We could hardly pass on this week’s Thrift Treasure at our local Goodwill since it was only 88 cents. Plus this copy of Monster Mashup came in a tiny metal lunch box! Even if we didn’t enjoy the game, I’m sure we could find a use for the cute carrying case!
Monster Mashup is a cute card game targeted squarely towards the 4-6 age range. It is extremely simple to learn and teach, and with the family-friendly (and humorous) illustrations, should be easy to convince the whole family to play. Plus there’s a bit of educational value for those toddlers that are having difficulty understanding left vs. right.
The included 54-card deck is comprised of 30 different monster parts, 18 “take-a-part” cards, four Scientist cards and two Wild cards. Setting up a game is as quick as dealing three cards to each player and setting the remaining cards in the center of the play area as a draw stack.
Starting with the youngest player, on your turn you draw one card from the deck and choose a card from those in your hand (at the moment, four cards) to play to your personal tableau where you are building your monster. You can play any body part (head, body, right or left arm, right or left leg) to your monster as long as you don’t already possess the same type of part.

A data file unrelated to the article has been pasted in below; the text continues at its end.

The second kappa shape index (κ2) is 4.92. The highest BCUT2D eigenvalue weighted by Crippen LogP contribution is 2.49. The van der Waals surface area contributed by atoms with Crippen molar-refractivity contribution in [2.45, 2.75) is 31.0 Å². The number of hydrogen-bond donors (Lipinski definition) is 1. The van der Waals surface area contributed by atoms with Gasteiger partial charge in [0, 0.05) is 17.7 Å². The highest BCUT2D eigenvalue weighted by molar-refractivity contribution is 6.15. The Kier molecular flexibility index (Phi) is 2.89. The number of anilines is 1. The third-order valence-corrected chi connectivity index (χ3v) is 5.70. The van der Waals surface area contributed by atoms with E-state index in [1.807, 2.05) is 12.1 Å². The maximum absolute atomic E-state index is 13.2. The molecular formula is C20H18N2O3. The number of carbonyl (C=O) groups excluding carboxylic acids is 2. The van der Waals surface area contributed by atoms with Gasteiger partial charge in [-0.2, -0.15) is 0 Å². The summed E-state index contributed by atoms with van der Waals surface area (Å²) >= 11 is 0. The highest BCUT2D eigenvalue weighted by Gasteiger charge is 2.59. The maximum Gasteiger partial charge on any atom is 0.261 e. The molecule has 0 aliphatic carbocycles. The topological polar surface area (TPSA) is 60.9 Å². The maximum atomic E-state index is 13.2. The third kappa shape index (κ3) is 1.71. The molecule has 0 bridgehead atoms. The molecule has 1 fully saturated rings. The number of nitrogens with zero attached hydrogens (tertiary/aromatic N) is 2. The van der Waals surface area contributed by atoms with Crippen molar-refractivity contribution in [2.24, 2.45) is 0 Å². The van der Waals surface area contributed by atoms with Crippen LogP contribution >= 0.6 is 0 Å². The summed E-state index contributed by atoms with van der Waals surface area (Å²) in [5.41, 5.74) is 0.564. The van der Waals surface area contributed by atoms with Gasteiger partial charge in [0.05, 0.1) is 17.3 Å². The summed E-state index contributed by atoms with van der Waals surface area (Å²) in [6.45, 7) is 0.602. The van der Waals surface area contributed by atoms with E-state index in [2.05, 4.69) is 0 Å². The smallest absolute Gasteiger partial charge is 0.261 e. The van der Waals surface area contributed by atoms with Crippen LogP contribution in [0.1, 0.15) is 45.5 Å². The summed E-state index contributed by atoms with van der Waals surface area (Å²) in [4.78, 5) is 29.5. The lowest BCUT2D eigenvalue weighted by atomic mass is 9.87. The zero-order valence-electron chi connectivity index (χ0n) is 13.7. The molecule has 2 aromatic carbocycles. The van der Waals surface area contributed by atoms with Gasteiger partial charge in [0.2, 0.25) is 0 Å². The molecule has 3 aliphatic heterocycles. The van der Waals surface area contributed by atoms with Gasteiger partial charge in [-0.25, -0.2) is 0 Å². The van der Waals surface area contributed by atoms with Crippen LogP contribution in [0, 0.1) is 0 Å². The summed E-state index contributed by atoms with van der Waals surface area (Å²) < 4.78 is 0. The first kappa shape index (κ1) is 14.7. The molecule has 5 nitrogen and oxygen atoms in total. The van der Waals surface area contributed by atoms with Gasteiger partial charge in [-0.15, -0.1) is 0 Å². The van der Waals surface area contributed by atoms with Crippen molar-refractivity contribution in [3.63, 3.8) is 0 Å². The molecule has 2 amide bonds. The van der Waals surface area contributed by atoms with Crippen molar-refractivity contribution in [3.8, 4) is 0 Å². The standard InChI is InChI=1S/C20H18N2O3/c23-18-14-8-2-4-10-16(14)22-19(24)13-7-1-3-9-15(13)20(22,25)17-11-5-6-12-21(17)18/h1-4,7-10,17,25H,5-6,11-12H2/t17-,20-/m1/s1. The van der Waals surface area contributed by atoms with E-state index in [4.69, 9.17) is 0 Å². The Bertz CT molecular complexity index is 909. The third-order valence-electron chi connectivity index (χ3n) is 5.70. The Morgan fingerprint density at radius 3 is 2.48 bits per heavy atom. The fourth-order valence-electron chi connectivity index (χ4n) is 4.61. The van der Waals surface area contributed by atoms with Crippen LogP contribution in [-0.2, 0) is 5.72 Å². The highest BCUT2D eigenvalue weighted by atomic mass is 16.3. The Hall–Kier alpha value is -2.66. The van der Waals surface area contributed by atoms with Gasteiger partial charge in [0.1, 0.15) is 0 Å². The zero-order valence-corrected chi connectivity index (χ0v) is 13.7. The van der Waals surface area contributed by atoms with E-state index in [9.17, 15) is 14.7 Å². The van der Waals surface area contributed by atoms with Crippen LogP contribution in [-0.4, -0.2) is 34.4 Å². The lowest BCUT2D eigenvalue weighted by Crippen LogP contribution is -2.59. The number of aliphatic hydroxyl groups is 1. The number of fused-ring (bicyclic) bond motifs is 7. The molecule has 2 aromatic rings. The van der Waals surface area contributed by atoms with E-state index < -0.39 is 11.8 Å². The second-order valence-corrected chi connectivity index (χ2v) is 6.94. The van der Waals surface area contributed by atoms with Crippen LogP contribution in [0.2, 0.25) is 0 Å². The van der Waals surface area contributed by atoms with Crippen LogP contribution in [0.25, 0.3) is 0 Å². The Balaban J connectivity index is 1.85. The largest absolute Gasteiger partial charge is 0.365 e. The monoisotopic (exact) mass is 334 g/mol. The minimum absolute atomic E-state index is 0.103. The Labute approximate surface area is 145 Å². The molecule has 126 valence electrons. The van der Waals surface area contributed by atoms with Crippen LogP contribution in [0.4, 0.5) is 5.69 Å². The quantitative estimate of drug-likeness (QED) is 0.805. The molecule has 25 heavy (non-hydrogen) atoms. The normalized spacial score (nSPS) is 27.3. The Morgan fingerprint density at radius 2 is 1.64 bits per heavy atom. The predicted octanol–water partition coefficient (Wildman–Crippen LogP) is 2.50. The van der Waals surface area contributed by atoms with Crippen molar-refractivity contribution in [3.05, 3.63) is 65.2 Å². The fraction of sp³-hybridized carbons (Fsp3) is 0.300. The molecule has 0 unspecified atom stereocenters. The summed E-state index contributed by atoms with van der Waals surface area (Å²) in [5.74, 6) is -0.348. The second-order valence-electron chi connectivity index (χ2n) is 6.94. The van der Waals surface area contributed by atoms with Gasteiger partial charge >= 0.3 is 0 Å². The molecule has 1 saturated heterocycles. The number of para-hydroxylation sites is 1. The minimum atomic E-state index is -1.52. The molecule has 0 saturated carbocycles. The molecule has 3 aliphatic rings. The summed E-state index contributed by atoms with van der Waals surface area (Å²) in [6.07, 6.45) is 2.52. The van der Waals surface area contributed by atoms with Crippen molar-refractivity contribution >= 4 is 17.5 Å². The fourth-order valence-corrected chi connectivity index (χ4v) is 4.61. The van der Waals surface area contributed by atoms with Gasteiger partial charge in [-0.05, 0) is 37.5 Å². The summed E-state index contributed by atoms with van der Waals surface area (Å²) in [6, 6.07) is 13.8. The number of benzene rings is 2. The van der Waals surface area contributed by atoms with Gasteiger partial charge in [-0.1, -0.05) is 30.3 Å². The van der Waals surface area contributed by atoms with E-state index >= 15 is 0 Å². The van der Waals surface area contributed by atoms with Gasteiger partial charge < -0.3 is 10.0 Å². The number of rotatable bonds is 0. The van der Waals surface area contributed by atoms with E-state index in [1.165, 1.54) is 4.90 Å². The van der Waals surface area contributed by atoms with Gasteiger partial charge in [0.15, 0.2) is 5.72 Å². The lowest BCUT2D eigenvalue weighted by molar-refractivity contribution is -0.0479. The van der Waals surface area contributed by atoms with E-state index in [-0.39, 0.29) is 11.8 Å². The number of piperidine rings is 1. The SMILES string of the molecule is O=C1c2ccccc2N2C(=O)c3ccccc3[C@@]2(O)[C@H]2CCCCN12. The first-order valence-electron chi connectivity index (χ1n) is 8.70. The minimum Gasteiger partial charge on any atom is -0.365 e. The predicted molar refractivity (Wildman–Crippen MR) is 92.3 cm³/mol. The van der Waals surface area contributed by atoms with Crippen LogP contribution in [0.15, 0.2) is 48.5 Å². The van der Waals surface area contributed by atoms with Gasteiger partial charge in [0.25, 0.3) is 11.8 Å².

The “take-a-part” cards allow you to steal a needed part from another player’s monster and place it into your own. These are best used when an opponent is close to finishing theirs and since they’ve been ignoring cards of that part type, probably don’t have replacements in their hand.
Scientist cards simply allow you to draw two additional cards from the draw pile and then discard two. This helps you get the cards you are looking for faster, but does take up a turn. Lastly, Wild cards may be played as any part type, but once it is played it cannot be moved to another area of your monster. If stolen by another player, they must be able to use it as the same part type as you did – they can’t swap it out either!
Monster Mashup continues until one player completes their monster by playing all six pieces. The final result will be a mashup of the five different monster types included in the game. Some may look normal, while others will certainly fall on the silly side! Advanced rules call for collecting only parts of the same monster, but we don’t suggest playing with these rules as they nullify a good majority of the cards. For instance, why would you steal a card from another player? They’re working on a different monster!
You can find copies of this out of print game on eBay for semi-reasonable prices, but Monster Mashup is probably best picked up for a buck or two if you see it at thrift. It won’t win any game industry awards, but will still provide enough entertainment for the young ones in the family at the cost of a dollar menu item.
Have you ever seen a game packed in a lunch box?